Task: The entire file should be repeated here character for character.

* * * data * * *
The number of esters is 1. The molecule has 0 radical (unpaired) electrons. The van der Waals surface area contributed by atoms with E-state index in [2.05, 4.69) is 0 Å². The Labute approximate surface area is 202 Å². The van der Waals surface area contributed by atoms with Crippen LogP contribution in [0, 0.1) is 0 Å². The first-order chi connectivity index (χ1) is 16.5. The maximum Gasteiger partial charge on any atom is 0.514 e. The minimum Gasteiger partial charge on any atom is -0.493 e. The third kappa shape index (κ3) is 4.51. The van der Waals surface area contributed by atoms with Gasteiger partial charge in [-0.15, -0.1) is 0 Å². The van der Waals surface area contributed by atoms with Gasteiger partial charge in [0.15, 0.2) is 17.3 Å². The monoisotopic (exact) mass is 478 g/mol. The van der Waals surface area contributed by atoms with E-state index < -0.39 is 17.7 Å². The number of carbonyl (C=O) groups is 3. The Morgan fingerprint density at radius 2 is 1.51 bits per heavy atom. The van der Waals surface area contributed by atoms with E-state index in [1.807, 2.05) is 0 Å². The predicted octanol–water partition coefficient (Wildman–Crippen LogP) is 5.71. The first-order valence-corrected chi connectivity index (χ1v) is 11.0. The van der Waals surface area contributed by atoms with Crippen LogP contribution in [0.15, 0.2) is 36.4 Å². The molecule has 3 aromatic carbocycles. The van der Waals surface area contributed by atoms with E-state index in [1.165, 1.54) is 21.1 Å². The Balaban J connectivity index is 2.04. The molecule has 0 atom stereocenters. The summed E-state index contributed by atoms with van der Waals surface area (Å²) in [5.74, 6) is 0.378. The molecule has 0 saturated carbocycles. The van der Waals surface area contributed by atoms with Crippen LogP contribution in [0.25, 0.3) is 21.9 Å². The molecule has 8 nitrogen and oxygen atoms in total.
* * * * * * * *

The number of esters is 1. The molecule has 0 radical (unpaired) electrons. The van der Waals surface area contributed by atoms with E-state index in [2.05, 4.69) is 0 Å². The Labute approximate surface area is 202 Å². The van der Waals surface area contributed by atoms with Crippen LogP contribution in [0, 0.1) is 0 Å². The first-order chi connectivity index (χ1) is 16.5. The maximum Gasteiger partial charge on any atom is 0.514 e. The minimum Gasteiger partial charge on any atom is -0.493 e. The third kappa shape index (κ3) is 4.51. The van der Waals surface area contributed by atoms with Gasteiger partial charge in [-0.15, -0.1) is 0 Å². The van der Waals surface area contributed by atoms with Gasteiger partial charge in [0.15, 0.2) is 17.3 Å². The monoisotopic (exact) mass is 478 g/mol. The van der Waals surface area contributed by atoms with E-state index < -0.39 is 17.7 Å². The number of carbonyl (C=O) groups is 3. The Morgan fingerprint density at radius 2 is 1.51 bits per heavy atom. The van der Waals surface area contributed by atoms with E-state index in [1.807, 2.05) is 0 Å². The predicted octanol–water partition coefficient (Wildman–Crippen LogP) is 5.71. The first-order valence-corrected chi connectivity index (χ1v) is 11.0. The van der Waals surface area contributed by atoms with Crippen LogP contribution in [0.15, 0.2) is 36.4 Å². The molecule has 3 aromatic carbocycles. The van der Waals surface area contributed by atoms with E-state index in [1.165, 1.54) is 21.1 Å². The Balaban J connectivity index is 2.04. The molecule has 0 atom stereocenters. The summed E-state index contributed by atoms with van der Waals surface area (Å²) in [5.74, 6) is 0.378. The molecule has 0 saturated carbocycles. The van der Waals surface area contributed by atoms with Crippen LogP contribution in [0.25, 0.3) is 21.9 Å². The molecule has 8 nitrogen and oxygen atoms in total.